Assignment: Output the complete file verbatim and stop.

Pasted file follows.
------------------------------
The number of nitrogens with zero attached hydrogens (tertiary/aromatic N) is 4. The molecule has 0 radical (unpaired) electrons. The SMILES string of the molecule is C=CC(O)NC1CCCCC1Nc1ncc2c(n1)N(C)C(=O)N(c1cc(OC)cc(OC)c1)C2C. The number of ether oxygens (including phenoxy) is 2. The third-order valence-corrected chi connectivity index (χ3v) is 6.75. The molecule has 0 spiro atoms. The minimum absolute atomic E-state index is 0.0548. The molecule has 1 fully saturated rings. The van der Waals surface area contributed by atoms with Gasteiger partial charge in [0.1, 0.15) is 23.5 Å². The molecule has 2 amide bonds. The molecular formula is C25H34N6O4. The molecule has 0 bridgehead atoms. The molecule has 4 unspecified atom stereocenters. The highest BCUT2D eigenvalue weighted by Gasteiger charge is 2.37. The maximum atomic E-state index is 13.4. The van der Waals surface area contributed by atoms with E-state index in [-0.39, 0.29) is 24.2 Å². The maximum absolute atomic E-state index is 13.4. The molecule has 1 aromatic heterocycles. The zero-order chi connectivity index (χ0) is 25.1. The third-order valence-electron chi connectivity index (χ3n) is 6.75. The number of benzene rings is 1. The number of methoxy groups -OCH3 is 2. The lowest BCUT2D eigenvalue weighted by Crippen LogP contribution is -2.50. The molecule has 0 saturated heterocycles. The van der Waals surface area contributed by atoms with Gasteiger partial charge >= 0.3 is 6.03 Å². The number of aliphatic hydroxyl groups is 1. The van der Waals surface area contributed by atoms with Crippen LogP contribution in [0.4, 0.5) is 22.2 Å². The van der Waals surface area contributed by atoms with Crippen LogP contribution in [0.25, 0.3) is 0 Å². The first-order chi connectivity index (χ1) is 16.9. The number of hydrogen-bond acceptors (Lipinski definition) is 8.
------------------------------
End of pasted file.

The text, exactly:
The number of nitrogens with zero attached hydrogens (tertiary/aromatic N) is 4. The molecule has 0 radical (unpaired) electrons. The SMILES string of the molecule is C=CC(O)NC1CCCCC1Nc1ncc2c(n1)N(C)C(=O)N(c1cc(OC)cc(OC)c1)C2C. The number of ether oxygens (including phenoxy) is 2. The third-order valence-corrected chi connectivity index (χ3v) is 6.75. The molecule has 0 spiro atoms. The minimum absolute atomic E-state index is 0.0548. The molecule has 1 fully saturated rings. The van der Waals surface area contributed by atoms with Gasteiger partial charge in [0.1, 0.15) is 23.5 Å². The molecule has 2 amide bonds. The molecular formula is C25H34N6O4. The molecule has 0 bridgehead atoms. The molecule has 4 unspecified atom stereocenters. The highest BCUT2D eigenvalue weighted by Gasteiger charge is 2.37. The maximum atomic E-state index is 13.4. The van der Waals surface area contributed by atoms with E-state index in [-0.39, 0.29) is 24.2 Å². The maximum absolute atomic E-state index is 13.4. The molecule has 1 aromatic heterocycles. The zero-order chi connectivity index (χ0) is 25.1. The third-order valence-electron chi connectivity index (χ3n) is 6.75. The number of benzene rings is 1. The number of methoxy groups -OCH3 is 2. The lowest BCUT2D eigenvalue weighted by Crippen LogP contribution is -2.50. The molecule has 0 saturated heterocycles. The van der Waals surface area contributed by atoms with Gasteiger partial charge >= 0.3 is 6.03 Å². The number of aliphatic hydroxyl groups is 1. The van der Waals surface area contributed by atoms with Crippen LogP contribution in [0.4, 0.5) is 22.2 Å². The van der Waals surface area contributed by atoms with Crippen LogP contribution in [0.25, 0.3) is 0 Å². The first-order chi connectivity index (χ1) is 16.9. The number of hydrogen-bond acceptors (Lipinski definition) is 8.